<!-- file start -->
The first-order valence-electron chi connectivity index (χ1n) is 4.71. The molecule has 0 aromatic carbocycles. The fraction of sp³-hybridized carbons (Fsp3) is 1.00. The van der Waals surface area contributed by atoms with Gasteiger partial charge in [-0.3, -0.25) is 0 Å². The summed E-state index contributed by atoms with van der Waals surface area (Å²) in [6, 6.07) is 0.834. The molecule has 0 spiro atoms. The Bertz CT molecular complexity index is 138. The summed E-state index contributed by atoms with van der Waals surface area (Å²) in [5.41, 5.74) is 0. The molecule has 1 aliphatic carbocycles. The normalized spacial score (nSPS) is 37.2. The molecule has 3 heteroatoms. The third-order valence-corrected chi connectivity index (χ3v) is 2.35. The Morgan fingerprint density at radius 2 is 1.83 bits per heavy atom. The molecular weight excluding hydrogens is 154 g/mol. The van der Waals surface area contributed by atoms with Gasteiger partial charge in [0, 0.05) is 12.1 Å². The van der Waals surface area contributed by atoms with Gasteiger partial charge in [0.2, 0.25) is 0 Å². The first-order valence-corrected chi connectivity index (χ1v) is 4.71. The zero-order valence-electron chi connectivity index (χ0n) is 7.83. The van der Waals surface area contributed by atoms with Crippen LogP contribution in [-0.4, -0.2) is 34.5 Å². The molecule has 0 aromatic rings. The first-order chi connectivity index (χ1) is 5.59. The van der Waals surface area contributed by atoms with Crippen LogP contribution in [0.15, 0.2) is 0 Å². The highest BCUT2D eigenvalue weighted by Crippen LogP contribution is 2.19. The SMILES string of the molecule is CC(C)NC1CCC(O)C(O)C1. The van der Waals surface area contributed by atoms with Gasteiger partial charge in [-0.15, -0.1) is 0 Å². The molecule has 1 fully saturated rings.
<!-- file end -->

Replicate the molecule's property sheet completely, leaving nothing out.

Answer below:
The first-order valence-electron chi connectivity index (χ1n) is 4.71. The molecule has 0 aromatic carbocycles. The fraction of sp³-hybridized carbons (Fsp3) is 1.00. The van der Waals surface area contributed by atoms with Gasteiger partial charge in [-0.3, -0.25) is 0 Å². The summed E-state index contributed by atoms with van der Waals surface area (Å²) in [6, 6.07) is 0.834. The molecule has 0 spiro atoms. The Bertz CT molecular complexity index is 138. The summed E-state index contributed by atoms with van der Waals surface area (Å²) in [5.41, 5.74) is 0. The molecule has 1 aliphatic carbocycles. The normalized spacial score (nSPS) is 37.2. The molecule has 3 heteroatoms. The third-order valence-corrected chi connectivity index (χ3v) is 2.35. The Morgan fingerprint density at radius 2 is 1.83 bits per heavy atom. The molecular weight excluding hydrogens is 154 g/mol. The van der Waals surface area contributed by atoms with Gasteiger partial charge in [0, 0.05) is 12.1 Å². The van der Waals surface area contributed by atoms with Gasteiger partial charge in [0.2, 0.25) is 0 Å². The first-order valence-corrected chi connectivity index (χ1v) is 4.71. The zero-order valence-electron chi connectivity index (χ0n) is 7.83. The van der Waals surface area contributed by atoms with Crippen LogP contribution in [-0.4, -0.2) is 34.5 Å². The molecule has 0 aromatic rings. The first-order chi connectivity index (χ1) is 5.59. The van der Waals surface area contributed by atoms with Crippen LogP contribution in [0.15, 0.2) is 0 Å². The highest BCUT2D eigenvalue weighted by Crippen LogP contribution is 2.19. The SMILES string of the molecule is CC(C)NC1CCC(O)C(O)C1. The van der Waals surface area contributed by atoms with Gasteiger partial charge in [-0.15, -0.1) is 0 Å². The molecule has 1 fully saturated rings.